A reliable measure of just how endangered the natural environment is in an era of fast-paced economic development is necessary to advance conservation goals. A recent research report on the likely local extinction threat to 25 mammal species in India over a 100-year time frame attempts to provide some answers. Scientists have looked at over 30,000 historical records about the presence of these animals and assessed them against their current status. What emerges from the work of Krithi K. Karanth and other researchers published in the Proceedings of the Royal Society should be of interest to all citizens who seek to preserve a part of the natural heritage of this hotspot-rich area of earth. One of the key conclusions is about the relatively high estimated probability of local extinction of all the animals surveyed, which range from prey species like spotted deer, sambar, muntjac, swamp deer, wild pig, and gaur to predators such as tiger, leopard, and lion. This is a timely alert. Fortunately, a lot can be done to improve the prospects of survival of these species in varied habitats, going by the fine-grained research data.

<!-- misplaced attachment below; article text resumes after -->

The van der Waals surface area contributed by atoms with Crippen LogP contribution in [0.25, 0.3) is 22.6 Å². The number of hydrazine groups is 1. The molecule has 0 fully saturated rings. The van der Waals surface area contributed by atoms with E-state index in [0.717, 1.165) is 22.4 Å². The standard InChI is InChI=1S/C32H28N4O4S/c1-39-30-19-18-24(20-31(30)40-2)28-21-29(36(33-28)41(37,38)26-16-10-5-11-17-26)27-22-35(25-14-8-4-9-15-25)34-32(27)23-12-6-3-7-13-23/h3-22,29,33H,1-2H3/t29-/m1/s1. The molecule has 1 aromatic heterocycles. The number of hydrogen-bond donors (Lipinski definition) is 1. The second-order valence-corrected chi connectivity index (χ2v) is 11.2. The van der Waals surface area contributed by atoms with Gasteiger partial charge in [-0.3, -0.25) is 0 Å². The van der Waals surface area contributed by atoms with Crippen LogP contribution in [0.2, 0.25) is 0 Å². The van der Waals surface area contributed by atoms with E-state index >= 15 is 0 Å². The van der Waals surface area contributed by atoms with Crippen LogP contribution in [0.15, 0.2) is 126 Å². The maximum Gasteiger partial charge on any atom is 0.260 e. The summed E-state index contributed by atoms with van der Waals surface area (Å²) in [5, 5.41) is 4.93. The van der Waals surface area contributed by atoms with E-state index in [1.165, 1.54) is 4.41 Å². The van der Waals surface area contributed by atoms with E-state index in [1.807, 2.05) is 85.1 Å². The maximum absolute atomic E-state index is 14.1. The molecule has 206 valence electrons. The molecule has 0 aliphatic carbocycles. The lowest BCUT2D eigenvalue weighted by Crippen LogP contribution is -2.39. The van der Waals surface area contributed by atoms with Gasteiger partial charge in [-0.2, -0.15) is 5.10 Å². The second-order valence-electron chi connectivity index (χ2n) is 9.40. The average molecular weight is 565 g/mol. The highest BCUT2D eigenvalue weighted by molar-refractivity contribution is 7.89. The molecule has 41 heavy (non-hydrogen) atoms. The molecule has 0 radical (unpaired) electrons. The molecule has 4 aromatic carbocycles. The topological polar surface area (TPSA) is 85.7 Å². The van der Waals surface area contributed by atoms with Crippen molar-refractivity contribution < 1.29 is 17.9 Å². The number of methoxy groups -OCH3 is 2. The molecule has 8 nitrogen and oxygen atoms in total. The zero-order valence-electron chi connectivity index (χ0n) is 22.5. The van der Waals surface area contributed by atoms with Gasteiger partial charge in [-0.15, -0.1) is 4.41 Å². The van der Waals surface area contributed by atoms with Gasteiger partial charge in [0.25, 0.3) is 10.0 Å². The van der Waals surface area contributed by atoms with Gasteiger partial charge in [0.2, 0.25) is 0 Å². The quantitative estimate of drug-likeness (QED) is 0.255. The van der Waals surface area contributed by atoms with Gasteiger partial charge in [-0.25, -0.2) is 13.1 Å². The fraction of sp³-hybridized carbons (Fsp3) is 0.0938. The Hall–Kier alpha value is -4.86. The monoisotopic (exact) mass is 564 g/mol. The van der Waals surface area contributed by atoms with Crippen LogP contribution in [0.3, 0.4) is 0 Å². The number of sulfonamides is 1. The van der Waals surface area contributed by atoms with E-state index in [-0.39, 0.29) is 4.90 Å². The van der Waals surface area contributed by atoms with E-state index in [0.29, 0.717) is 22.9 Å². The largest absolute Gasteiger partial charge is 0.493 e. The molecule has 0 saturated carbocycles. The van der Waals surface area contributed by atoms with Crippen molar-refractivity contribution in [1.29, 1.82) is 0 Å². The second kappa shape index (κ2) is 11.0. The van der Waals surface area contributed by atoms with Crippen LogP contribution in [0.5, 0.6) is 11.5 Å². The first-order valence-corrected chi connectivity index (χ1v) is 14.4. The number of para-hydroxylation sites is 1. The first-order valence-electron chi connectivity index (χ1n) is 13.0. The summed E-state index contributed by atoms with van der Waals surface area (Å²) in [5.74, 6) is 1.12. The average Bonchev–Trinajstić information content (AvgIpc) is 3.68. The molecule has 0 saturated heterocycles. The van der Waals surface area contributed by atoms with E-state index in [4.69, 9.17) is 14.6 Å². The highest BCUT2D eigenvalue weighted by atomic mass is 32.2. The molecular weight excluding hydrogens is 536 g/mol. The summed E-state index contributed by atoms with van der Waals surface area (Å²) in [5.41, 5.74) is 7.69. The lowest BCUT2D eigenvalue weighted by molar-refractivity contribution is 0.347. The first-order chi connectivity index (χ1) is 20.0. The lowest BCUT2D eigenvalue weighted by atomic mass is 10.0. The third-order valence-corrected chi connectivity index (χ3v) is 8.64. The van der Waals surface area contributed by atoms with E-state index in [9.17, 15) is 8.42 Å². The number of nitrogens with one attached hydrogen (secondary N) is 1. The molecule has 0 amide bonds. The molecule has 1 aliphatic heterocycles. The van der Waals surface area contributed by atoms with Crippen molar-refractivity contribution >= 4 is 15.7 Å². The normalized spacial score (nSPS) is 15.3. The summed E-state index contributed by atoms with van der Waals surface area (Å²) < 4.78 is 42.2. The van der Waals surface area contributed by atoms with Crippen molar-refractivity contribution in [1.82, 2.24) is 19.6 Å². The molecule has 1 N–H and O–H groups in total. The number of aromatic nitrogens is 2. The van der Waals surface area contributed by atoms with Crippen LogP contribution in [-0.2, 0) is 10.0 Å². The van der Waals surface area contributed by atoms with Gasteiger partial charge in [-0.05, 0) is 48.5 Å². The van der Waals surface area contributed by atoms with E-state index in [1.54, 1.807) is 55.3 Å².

India has only about two per cent of its geography under the formal protected area system. The conclusion that these areas lower the probability of extinction in the case of 18 species should serve to tighten government policies that will make them inviolable and immune from even regulated extraction of resources. Further, several mammal species such as mouse deer, blackbuck, chinkara, sloth bear, jackal, and wolf have a range that extends beyond the small geographical area currently protected by law. This underscores the need to expand the protected area system. The vitality of the hills as reservoirs of biodiversity, highlighted by the research, also needs to be recognised — there is evidence that eight species had a lower likelihood of going locally extinct in elevated areas. Cultural factors also work in favour of seven species, although such tolerance has not come to the rescue of some rare endemic animals such as the Nilgiri tahr, swamp deer, and lion. The research data should be of real help to policymakers driving development. For example, they provide a ready map for infrastructure planners, identifying the areas to avoid while giving sanction to gas pipelines, mines, roads, and highways. With intelligent planning, it should be possible to avert protracted development conflicts over the environment. The challenge before India is to retain its natural heritage while working to improve the lives of its billion-plus population. It must act resolutely to stop the march of extinction with sensible land use policies.

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